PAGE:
Indian Church by Emily Carr

Silkscreen Print
40 × 25 inches
101.6 × 63.5 cm
Ask a Consultant Hold for 48 hours Purchase Share via email Sales & Shipping Policy

Purchase Indian Church

Send me more info on Indian Church

Please hold Indian Church for 48 hours

About the Work

Information from the National Gallery of Canada. This print is originally from the "60 Canadian Landscapes" series of Sampson-Matthews prints first sold in 1947-1953 in large format. Based on an original painting in the Art Gallery of Ontario. The National Gallery of Canada Library and Archives possesses two copies. The Sampson-Matthews print program was one of the largest public art projects in Canadian history. The program was the product of a collaboration between Charles Matthews, General Manager and Vice-President of Sampson-Matthews Ltd.; Alfred J. Casson, the Chief Designer at Sampson-Matthews Ltd. and member of the Group of Seven; H.O. McCurry (1889-1964), director of the National Gallery of Canada; and A.Y. Jackson (1882-1974), painter and member of the Group of Seven. The initial goal of the Sampson-Matthews print program was to create sponsored reproductions of Canadian paintings for display at armed forces bases and administrative offices around the world as a reminder of what they were fighting for during the Second World War. After the end of the Second World War, Sampson-Matthews Ltd. encouraged the continuation of the prints program with the several series including "60 Canadian Landscapes"" series (1947-1953) of which this silkscreen is a part. The prints produced by Sampson-Matthews showed a mastery of the silkscreen process and used between ten to twenty different oil colours in each print. The prints are credited with enhancing public knowledge of Canadian art and the national identity throughout the 1940s to 1960s, and they continue to be valued as works of art in their own right to this day. They can be found primarily in private collections around the world, as well as in public art collections, including in the Penticton Art Gallery, and the National Gallery of Canada Library and Archives.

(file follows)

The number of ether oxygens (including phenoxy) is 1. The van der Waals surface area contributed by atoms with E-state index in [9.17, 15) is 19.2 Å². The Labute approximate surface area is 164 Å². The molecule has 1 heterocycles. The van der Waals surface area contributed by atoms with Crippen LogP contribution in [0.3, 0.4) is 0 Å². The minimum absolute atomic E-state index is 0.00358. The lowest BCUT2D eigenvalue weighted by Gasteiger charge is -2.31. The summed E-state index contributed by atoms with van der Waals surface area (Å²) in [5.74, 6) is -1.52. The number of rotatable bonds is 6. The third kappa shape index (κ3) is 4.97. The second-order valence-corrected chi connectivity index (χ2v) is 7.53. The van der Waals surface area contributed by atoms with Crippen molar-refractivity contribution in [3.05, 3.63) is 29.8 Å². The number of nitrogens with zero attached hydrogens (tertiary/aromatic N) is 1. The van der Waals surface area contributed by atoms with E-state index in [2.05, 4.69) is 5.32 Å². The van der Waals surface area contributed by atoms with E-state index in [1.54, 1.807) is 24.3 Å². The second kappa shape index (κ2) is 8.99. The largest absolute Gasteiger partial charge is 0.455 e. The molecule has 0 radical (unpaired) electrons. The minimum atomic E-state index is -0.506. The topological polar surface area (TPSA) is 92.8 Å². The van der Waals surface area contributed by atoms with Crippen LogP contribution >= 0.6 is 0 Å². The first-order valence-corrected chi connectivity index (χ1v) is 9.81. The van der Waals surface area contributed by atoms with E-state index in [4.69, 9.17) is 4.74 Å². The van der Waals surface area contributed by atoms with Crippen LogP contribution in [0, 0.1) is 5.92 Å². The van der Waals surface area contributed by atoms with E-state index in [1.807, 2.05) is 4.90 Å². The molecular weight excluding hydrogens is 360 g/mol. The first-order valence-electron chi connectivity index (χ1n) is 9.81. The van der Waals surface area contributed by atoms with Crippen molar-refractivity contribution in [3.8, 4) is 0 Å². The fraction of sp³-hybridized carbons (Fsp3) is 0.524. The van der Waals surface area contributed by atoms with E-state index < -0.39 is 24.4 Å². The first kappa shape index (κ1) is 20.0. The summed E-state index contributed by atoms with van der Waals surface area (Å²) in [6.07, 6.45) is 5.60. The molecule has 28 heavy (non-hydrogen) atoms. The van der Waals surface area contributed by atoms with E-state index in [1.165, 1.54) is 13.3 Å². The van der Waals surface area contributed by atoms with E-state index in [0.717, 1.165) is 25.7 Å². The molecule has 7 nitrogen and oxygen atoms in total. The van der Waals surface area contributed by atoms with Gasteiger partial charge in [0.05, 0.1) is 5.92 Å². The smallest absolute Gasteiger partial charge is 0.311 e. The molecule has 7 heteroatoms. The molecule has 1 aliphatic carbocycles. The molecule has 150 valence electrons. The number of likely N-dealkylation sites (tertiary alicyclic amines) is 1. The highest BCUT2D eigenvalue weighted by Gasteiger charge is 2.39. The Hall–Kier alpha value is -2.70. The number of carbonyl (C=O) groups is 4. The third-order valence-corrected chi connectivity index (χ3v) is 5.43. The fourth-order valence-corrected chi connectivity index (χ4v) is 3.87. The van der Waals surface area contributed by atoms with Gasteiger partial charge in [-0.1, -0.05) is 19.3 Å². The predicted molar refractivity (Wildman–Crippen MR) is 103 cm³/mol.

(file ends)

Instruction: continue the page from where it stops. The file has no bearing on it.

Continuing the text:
Alternate Views